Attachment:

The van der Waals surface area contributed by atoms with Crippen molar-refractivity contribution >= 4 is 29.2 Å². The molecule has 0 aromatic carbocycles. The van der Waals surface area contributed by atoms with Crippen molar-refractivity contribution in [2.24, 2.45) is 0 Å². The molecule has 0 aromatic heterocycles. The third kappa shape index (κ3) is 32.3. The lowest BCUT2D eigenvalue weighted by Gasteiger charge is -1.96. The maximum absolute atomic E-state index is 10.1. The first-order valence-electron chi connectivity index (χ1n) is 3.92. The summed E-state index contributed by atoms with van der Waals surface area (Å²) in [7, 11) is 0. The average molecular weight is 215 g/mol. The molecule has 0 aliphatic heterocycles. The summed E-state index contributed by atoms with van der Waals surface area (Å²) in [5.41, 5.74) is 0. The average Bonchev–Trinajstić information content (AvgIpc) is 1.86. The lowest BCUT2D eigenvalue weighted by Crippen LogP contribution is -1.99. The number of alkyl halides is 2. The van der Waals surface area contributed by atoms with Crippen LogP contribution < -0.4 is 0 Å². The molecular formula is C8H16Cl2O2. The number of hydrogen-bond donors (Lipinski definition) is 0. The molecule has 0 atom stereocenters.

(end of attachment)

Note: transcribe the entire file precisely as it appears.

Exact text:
The van der Waals surface area contributed by atoms with Crippen molar-refractivity contribution >= 4 is 29.2 Å². The molecule has 0 aromatic carbocycles. The van der Waals surface area contributed by atoms with Crippen molar-refractivity contribution in [2.24, 2.45) is 0 Å². The molecule has 0 aromatic heterocycles. The third kappa shape index (κ3) is 32.3. The lowest BCUT2D eigenvalue weighted by Gasteiger charge is -1.96. The maximum absolute atomic E-state index is 10.1. The first-order valence-electron chi connectivity index (χ1n) is 3.92. The summed E-state index contributed by atoms with van der Waals surface area (Å²) in [7, 11) is 0. The average molecular weight is 215 g/mol. The molecule has 0 aliphatic heterocycles. The summed E-state index contributed by atoms with van der Waals surface area (Å²) in [5.41, 5.74) is 0. The average Bonchev–Trinajstić information content (AvgIpc) is 1.86. The lowest BCUT2D eigenvalue weighted by Crippen LogP contribution is -1.99. The number of alkyl halides is 2. The van der Waals surface area contributed by atoms with Crippen LogP contribution < -0.4 is 0 Å². The molecular formula is C8H16Cl2O2. The number of hydrogen-bond donors (Lipinski definition) is 0. The molecule has 0 atom stereocenters.